Ever wonder why seemingly intelligent individuals who are members of organizations such as ICNIRP, steadfastly stick to the thermal paradigm rejecting all evidence that questions that viewpoint? Besides the deep seated financial/industry/military conflicts of interest that have dominated EMF/EMR standard setting since the 1950s, the following research suggests unbiased scientific objectivity can be a human fallacy. This should be further reason why the precautionary principle is so important to protect the public interest in technological controversies….
From World Science:
People only sometimes seek out opposing views, study finds
July 3, 2009
Courtesy University of Illinois at Urbana-Champaign,
American Psychological Association
and World Science staff
People tend to avoid information they don’t agree with—but certain factors can prompt them to seek out, or at least consider, other points of view, new research has found.
The analysis, reported this month in the journal Psychological Bulletin, included data from 91 studies involving nearly 8,000 participants. The authors said it settles a longstanding debate over whether people actively avoid information that contradicts what they think, or whether they’re simply exposed more often to ideas that conform to their own because they tend to be surrounded by like-minded people.
“We wanted to see exactly across the board to what extent people are willing to seek out the truth versus just stay comfortable with what they know,” said University of Illinois psychologist Dolores Albarracín, who led the study with University of Florida researcher William Hart.
The studies they reviewed generally asked participants about their views on a given topic and then allowed them to choose whether they wanted to view or read information supporting their own or an opposing point of view.
The researchers found that people are on average about twice as likely to select information that supports their own point of view as to consider an opposing idea. Some, more closed-minded people are even more reluctant to expose themselves to differing perspectives, Albarracín said.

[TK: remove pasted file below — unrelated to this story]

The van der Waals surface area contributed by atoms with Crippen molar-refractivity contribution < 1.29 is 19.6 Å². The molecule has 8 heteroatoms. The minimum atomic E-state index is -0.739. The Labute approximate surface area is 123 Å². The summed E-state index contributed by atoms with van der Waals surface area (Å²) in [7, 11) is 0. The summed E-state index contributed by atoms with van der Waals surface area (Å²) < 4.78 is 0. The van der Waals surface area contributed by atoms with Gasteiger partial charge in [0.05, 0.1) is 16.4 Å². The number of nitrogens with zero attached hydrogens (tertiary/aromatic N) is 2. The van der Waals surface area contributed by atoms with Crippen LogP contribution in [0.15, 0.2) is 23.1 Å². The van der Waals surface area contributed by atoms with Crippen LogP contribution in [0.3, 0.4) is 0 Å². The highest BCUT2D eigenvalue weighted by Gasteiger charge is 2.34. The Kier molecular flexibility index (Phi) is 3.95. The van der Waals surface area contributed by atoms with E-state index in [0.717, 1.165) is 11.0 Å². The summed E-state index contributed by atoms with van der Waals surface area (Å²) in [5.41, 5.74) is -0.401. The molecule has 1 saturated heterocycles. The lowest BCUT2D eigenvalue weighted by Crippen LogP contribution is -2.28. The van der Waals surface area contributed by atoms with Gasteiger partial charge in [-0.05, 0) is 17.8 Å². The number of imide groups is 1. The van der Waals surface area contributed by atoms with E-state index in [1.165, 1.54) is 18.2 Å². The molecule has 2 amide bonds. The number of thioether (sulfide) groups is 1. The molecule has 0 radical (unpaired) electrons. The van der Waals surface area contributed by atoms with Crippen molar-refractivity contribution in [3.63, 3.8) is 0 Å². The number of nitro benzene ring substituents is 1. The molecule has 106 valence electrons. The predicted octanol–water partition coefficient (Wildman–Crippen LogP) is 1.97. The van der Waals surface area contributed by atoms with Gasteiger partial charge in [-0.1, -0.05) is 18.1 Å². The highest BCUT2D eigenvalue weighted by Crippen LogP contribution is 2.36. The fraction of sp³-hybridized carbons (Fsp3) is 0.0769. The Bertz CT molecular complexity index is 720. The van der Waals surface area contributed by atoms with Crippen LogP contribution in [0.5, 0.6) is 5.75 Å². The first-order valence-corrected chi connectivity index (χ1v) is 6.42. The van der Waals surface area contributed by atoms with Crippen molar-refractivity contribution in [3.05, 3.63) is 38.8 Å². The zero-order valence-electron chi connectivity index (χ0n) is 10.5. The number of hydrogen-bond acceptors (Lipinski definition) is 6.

The researchers also found, not surprisingly, that people are more resistant to new points of view when their own ideas are associated with political, religious or ethical values.
“If you are really committed to your own attitude – for example, if you are a very committed Democrat – you are more likely to seek congenial information,” Albarracín said. “If the issues concern moral values or politics, about 70 percent of the time you will choose congenial information, versus about 60 percent of the time if the issues are not related to values.”
Perhaps more surprisingly, people who have little confidence in their own beliefs are less likely to expose themselves to contrary views than people who are very confident in their own ideas, Albarracín said.
Certain factors can also induce people to seek out opposing points of view, she said. Those who may have to publicly defend their ideas, such as politicians, for example, are more motivated to learn about the views of those who oppose them. In the process, she said, they sometimes find that their own ideas evolve.
People are also more likely to expose themselves to opposing ideas when it is useful to them in some way, Albarracín said.
“If you’re going to buy a house and you really like the house, you’re still going to have it inspected,” she said. Similarly, no matter how much you like your surgeon, you may seek out a second opinion before scheduling a major operation, she said.
“For the most part it seems that people tend to stay with their own beliefs and attitudes because changing those might prevent them from living the lives they’re living,” Albarracín said. “But it’s good news that one out of three times, or close to that, they are willing to seek out the other side.”Leave a reply →